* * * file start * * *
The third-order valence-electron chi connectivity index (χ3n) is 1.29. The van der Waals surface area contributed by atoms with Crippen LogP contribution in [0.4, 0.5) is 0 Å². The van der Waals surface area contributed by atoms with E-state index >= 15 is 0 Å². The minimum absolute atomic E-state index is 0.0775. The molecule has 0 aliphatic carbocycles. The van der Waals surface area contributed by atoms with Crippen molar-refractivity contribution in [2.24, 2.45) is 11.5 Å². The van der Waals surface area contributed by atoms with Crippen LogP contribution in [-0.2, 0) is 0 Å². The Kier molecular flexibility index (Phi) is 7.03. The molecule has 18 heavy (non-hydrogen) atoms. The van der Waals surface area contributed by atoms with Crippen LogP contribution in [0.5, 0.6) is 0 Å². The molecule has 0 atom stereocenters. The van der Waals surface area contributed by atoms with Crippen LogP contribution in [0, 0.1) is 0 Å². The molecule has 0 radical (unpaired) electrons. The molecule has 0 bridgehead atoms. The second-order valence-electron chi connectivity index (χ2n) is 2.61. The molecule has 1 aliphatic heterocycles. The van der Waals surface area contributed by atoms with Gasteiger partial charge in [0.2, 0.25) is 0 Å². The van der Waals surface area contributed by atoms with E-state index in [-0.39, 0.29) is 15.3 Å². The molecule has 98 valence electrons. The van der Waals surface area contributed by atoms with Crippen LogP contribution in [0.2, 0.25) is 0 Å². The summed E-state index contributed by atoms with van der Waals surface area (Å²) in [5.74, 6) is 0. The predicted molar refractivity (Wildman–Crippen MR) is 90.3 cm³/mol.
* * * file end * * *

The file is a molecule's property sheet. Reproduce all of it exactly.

The third-order valence-electron chi connectivity index (χ3n) is 1.29. The van der Waals surface area contributed by atoms with Crippen LogP contribution in [0.4, 0.5) is 0 Å². The van der Waals surface area contributed by atoms with E-state index >= 15 is 0 Å². The minimum absolute atomic E-state index is 0.0775. The molecule has 0 aliphatic carbocycles. The van der Waals surface area contributed by atoms with Crippen molar-refractivity contribution in [2.24, 2.45) is 11.5 Å². The van der Waals surface area contributed by atoms with Crippen LogP contribution in [-0.2, 0) is 0 Å². The Kier molecular flexibility index (Phi) is 7.03. The molecule has 18 heavy (non-hydrogen) atoms. The van der Waals surface area contributed by atoms with Crippen LogP contribution in [0.5, 0.6) is 0 Å². The molecule has 0 atom stereocenters. The van der Waals surface area contributed by atoms with Crippen LogP contribution in [0, 0.1) is 0 Å². The molecule has 0 radical (unpaired) electrons. The molecule has 0 bridgehead atoms. The second-order valence-electron chi connectivity index (χ2n) is 2.61. The molecule has 1 aliphatic heterocycles. The van der Waals surface area contributed by atoms with Gasteiger partial charge in [0.2, 0.25) is 0 Å². The van der Waals surface area contributed by atoms with E-state index in [-0.39, 0.29) is 15.3 Å². The molecule has 98 valence electrons. The van der Waals surface area contributed by atoms with Crippen LogP contribution in [0.2, 0.25) is 0 Å². The summed E-state index contributed by atoms with van der Waals surface area (Å²) in [5.74, 6) is 0. The predicted molar refractivity (Wildman–Crippen MR) is 90.3 cm³/mol.